In the early 1980's Muhammad Ali would be diagnosed with Parkinson's Disease, a crippling and chronic disease affecting the motor functions (as well as causing potential mental dysfunction and speech problems). Parkinson's Disease is most often caused by nothing at all (the word's . There are a few specific types of neurological disorders that are similar and related that DO have specific causes, unlike normal Parkinson's Disease. The reason I mention this is that Muhammad Ali does NOT have your standard Parkinson's Disease. In 1997 it was confirmed that he suffered from "Dementia Pugilistica", also known as "boxer's dementia", "Punch-drunk syndrome", or just "being punched in the face too many times Parkinson's." I think I mention it because suddenly I have less sympathy for Muhammad on the subject of his disability. We don't pity smokers too much if they get lung cancer, because, well, they knew the risks. If a shop teacher is missing a few fingers, it's funny, because losing a digit to a band saw is sort of an occupational hazard. Apparently, Boxer's Dementia has stricken a lot of professional boxers, just as carpal tunnel syndrome strikes out at construction workers and musicians. Of course, musicians don't box with a "hole in their brain's membrane" (according to the Mayo Clinic in 1980). Muhammad Ali was obviously dedicated to his craft, as if you look at his career history you see a weird tapestry involving doctors telling him he should retire before he does more damage to himself. It's kind of sad and maybe poetic, but the fact that we've got a guy who legitimately had boxing-related brain damage at the time this was written needs to be pointed out.

Sorry for the seriousness, but when a site called Head Injury Theater finds out about a celebrity who's suffers from the having too many head injuries, it needs a little analysis and attention.

And now, for random strange things that need to be pointed out:

When the comic shows what type of aliens are watching the fight, I don't know why I laugh every time I see the albino Chicken People. Seriously. I'm laughing right now.

I think it's become clear that Clark has been spending too much time around Muhammad Ali.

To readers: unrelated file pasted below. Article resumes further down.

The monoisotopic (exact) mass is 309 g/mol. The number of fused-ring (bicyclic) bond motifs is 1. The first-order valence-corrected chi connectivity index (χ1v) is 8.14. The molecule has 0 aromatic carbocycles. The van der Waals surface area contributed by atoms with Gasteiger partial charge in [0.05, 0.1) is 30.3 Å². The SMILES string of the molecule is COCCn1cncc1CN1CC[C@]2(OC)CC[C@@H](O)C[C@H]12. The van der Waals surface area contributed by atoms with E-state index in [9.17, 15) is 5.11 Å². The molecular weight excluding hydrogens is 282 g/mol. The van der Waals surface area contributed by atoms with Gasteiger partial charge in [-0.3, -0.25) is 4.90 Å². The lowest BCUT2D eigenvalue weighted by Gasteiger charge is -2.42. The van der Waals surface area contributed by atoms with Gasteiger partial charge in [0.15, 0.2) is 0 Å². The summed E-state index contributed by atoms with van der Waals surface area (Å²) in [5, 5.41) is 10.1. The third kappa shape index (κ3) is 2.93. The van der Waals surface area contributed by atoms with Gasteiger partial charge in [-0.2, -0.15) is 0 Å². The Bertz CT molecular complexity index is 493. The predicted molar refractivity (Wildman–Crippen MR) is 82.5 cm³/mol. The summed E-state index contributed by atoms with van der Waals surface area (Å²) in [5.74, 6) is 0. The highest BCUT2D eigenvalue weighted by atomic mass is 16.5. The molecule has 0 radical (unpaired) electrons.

So we've got a plot about aliens, Sweet Science, Muhammad Ali, AND a Greek Goddess of wisdom? And she's the referee now? Why? This is just getting random.

Speaking of random, please check out the two pages featuring the speech Muhammad Ali delivers before fighting the alien in the ring:

:blink-blink:

I'm speechless. When I finish my dictionary, I think the above page is definitely going to go under the "batshit insano" entry. I...I...don't know what else to say.

Muhammad Ali is scary...except not scary because he's a great fighter, more like scary in that "Guy on the subway who won't stop screaming about the elves listening to his thoughts" way. :shiver:

I can't believe there's a real "name" for a "not letting the other guy hit you" move. Rope-a-dope my ass, you're BLOCKING. Wait...does this mean that a lot of boxers DON'T know how to do this? It's slowly becoming clear why so many great boxers have Boxer's Dementia/Parkinson's. Christ. Don't let them punch you in the face, that's the key.

Luckily it all works out, as the alien fighter puts on a muumuu and decides to make peace with the brave earthlings that totally kicked his people's ass.

Well, actually that's not true. This book came out a bit later in 1978...and, get this: Muhammad Ali wasn't the world champion anymore. So technically Leon Spinks (the guy who beat up Muhammad to get the Title in 1978) should be shaking hands with Superman there. Well, maybe not, but when this book came out what we really had was the story of how the Earth was saved by Superman and the guy who totally lost the big fight last month to someone with a name nowhere near as cool as Muhammad.

What's kind of sad is that THIS is sort of Muhammad Ali's last great moment...and it's a comic book. Muhammad Ali would return, reclaim his title, and retire within the next couple of years. He was a great athlete, but man, I'm scared of him. It takes dedication to be considered the GREATEST at taking and giving punches to the face and as such Muhammad Ali gives a weird message by modern sensibilities. I mean, it's almost a story some sappy creative writing student turned in for extra credit: Great fighter rises to the top, finds religion, wins, loses, wins, loses, retires and then spends the next twenty years famous but slowly degenerating because he has to pay the price for his Greatness. I don't know what the moral is. If you're positive, it might be that all great things come at a price. If you're more of a Negative Nancy, it might just be that we had some stupid celebrities back in the day that got paid to give themselves brain damage. Either way, it makes for a good story.